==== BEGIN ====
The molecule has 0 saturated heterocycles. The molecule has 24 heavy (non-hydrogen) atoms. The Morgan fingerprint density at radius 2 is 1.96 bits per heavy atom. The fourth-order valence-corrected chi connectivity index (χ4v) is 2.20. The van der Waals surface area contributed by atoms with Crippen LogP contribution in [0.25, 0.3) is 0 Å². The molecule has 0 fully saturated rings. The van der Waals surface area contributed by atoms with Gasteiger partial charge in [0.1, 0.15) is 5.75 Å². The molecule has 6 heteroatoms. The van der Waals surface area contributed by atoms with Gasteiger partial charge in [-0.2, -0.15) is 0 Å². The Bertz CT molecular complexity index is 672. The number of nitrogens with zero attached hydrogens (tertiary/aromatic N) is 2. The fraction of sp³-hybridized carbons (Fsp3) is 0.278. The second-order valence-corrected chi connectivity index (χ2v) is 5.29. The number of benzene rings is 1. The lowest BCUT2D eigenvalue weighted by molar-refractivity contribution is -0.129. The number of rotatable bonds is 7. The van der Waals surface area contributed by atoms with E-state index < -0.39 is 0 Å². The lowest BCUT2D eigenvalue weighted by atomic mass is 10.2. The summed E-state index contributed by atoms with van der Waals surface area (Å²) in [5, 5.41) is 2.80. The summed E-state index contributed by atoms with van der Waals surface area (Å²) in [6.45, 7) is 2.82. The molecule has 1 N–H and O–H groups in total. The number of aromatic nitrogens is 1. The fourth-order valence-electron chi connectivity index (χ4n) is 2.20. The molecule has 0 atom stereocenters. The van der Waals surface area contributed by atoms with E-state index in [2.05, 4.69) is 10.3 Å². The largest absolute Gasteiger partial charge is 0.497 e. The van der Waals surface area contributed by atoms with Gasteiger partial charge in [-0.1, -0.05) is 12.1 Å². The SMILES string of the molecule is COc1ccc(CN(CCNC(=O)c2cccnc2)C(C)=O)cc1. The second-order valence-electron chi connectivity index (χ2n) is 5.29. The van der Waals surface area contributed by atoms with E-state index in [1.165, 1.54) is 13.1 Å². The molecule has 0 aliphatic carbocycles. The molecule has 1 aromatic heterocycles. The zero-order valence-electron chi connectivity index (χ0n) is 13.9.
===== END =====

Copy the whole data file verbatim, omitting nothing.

The molecule has 0 saturated heterocycles. The molecule has 24 heavy (non-hydrogen) atoms. The Morgan fingerprint density at radius 2 is 1.96 bits per heavy atom. The fourth-order valence-corrected chi connectivity index (χ4v) is 2.20. The van der Waals surface area contributed by atoms with Crippen LogP contribution in [0.25, 0.3) is 0 Å². The molecule has 0 fully saturated rings. The van der Waals surface area contributed by atoms with Gasteiger partial charge in [0.1, 0.15) is 5.75 Å². The molecule has 6 heteroatoms. The van der Waals surface area contributed by atoms with Gasteiger partial charge in [-0.2, -0.15) is 0 Å². The Bertz CT molecular complexity index is 672. The number of nitrogens with zero attached hydrogens (tertiary/aromatic N) is 2. The fraction of sp³-hybridized carbons (Fsp3) is 0.278. The second-order valence-corrected chi connectivity index (χ2v) is 5.29. The number of benzene rings is 1. The lowest BCUT2D eigenvalue weighted by molar-refractivity contribution is -0.129. The number of rotatable bonds is 7. The van der Waals surface area contributed by atoms with E-state index < -0.39 is 0 Å². The lowest BCUT2D eigenvalue weighted by atomic mass is 10.2. The summed E-state index contributed by atoms with van der Waals surface area (Å²) in [5, 5.41) is 2.80. The summed E-state index contributed by atoms with van der Waals surface area (Å²) in [6.45, 7) is 2.82. The molecule has 1 N–H and O–H groups in total. The number of aromatic nitrogens is 1. The fourth-order valence-electron chi connectivity index (χ4n) is 2.20. The molecule has 0 atom stereocenters. The van der Waals surface area contributed by atoms with E-state index in [2.05, 4.69) is 10.3 Å². The largest absolute Gasteiger partial charge is 0.497 e. The van der Waals surface area contributed by atoms with Gasteiger partial charge in [-0.1, -0.05) is 12.1 Å². The SMILES string of the molecule is COc1ccc(CN(CCNC(=O)c2cccnc2)C(C)=O)cc1. The second-order valence-electron chi connectivity index (χ2n) is 5.29. The van der Waals surface area contributed by atoms with E-state index in [1.165, 1.54) is 13.1 Å². The molecule has 0 aliphatic carbocycles. The molecule has 1 aromatic heterocycles. The zero-order valence-electron chi connectivity index (χ0n) is 13.9.